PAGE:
Thursday, December 15, 2005
By CATHLEEN FALSANI, Chiacgo Sun-Times Religion Reporter
Willow Creek Community Church in South Barrington may be closed on Dec. 25, but the megachurch's pastor has decided to preach on Christmas morning anyway.
Bill Hybels, senior pastor of Willow Creek, the largest predominantly white church in the Chicago area, will share preaching duties with the Rev. James Meeks in the pulpit of his Salem Baptist Church, the area's largest predominantly black congregation.
Late last week, at a meeting with a small group of other leading Chicago area ministers, Meeks invited Hybels to spend Christmas at Salem after Hybels talked about the controversy that has arisen (mostly in the media) over the decision by Willow and a number of other megachurches across the country not to hold services on Christmas Day, which this year falls on a Sunday.
"We were all making announcements and Bill said how Willow will be closed on Christmas Day. Then it was my turn to make an announcement and I said, 'Bill Hybels will be speaking at Salem on Christmas Day,' and everybody laughed," Meeks said by phone from an airport in Washington, D.C., where he was waiting for a flight back to Chicago. "Later I said, 'Bill, I'm really serious.'"
On Friday afternoon, Hybels, who was at O'Hare Airport waiting for a flight bound for Zambia in Africa, where he will spend this week at an AIDS clinic filming a pre-holiday sermon that will be beamed back to Willow next weekend -- they call it "Christmas on Location" -- e-mailed Meeks at the airport in Washington to say he'd be at Salem Christmas morning, with bells on, as it were.
"I talked with my wife and children about the idea and they loved it!" Hybels wrote in an e-mail to the Sun-Times a few minutes before his flight to Zambia departed. "So, this will be a very memorable season for our family!"
Hybels and Willow's other leaders believe it is better to focus the church's massive staff and volunteer resources on services the week before Christmas, rather than Christmas morning, when many families would rather be at home. It's a matter of being relevant and responsive to society, they say.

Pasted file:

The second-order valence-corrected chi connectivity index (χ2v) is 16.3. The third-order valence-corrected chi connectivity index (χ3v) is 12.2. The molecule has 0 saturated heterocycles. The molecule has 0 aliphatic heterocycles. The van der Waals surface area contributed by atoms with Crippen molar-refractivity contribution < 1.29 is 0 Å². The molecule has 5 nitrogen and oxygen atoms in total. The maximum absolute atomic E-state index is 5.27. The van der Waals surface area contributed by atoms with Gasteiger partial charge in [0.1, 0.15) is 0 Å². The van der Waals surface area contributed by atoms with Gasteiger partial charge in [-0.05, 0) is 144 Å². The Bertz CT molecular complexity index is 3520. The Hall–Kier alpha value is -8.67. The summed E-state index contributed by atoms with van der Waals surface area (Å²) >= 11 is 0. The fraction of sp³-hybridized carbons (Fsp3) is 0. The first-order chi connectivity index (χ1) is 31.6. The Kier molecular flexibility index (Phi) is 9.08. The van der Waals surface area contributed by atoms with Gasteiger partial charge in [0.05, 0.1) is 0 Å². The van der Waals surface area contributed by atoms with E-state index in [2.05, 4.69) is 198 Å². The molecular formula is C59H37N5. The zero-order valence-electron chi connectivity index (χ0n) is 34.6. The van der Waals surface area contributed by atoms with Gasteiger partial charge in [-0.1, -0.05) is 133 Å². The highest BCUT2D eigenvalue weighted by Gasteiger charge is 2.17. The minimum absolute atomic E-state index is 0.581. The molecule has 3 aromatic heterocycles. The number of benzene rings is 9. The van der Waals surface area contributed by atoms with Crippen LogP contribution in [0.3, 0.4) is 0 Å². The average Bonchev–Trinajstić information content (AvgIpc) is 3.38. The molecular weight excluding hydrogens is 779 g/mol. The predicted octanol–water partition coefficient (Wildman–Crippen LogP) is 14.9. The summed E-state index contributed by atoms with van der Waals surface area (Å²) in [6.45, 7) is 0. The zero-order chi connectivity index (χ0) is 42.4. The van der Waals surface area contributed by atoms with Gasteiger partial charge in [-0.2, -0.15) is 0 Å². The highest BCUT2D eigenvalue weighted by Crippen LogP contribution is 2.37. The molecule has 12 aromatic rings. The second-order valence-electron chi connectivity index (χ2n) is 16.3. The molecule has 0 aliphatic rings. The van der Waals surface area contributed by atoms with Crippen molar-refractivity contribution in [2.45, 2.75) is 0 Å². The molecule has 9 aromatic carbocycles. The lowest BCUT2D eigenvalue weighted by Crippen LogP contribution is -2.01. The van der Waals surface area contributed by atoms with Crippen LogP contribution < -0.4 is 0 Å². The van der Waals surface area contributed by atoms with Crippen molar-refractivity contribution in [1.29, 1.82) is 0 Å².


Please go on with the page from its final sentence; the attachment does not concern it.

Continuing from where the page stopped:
Their critics accuse the church of pandering to popular culture and cowing to the secular demands of the holiday.
"They're saying we canceled Christmas," said Cally Parkinson, spokeswoman for Willow, which will hold eight services in the week leading up to Dec. 25 -- including three on Christmas Eve. In all, they are expecting more than 50,000 people to attend, she said.
The last time Christmas fell on a Sunday, in 1994, Willow did have a service, but only 1,500 people came -- less than 10 percent of its normal attendance, she said.
Normal weekly attendance at the megachurch Hybels helped found 30 years ago is about 20,000. Salem draws more than 7,500 worshippers to its sanctuary in Chicago's Roseland neighborhood each week, according to Meeks.
For several years now, Meeks and Hybels have been getting to know each other as colleagues and friends. But they would like their congregations to know one another better as well, to build a bridge between the often segregated white and black evangelical Christian communities. Toward that end, in June, 50 church members -- half from Willow, half from Salem -- spent a week riding a bus through the Deep South visiting historical civil rights-era sites. They called it a "Justice Journey."
====>Click headline to read a report on the Justice Journey
This Christmas morning, as Meeks and Hybels share a pulpit for the first time, will be another step on that journey toward racial reconciliation in the evangelical church, Meeks said.
"To see us come together," Meeks said, "I think it speaks volumes."
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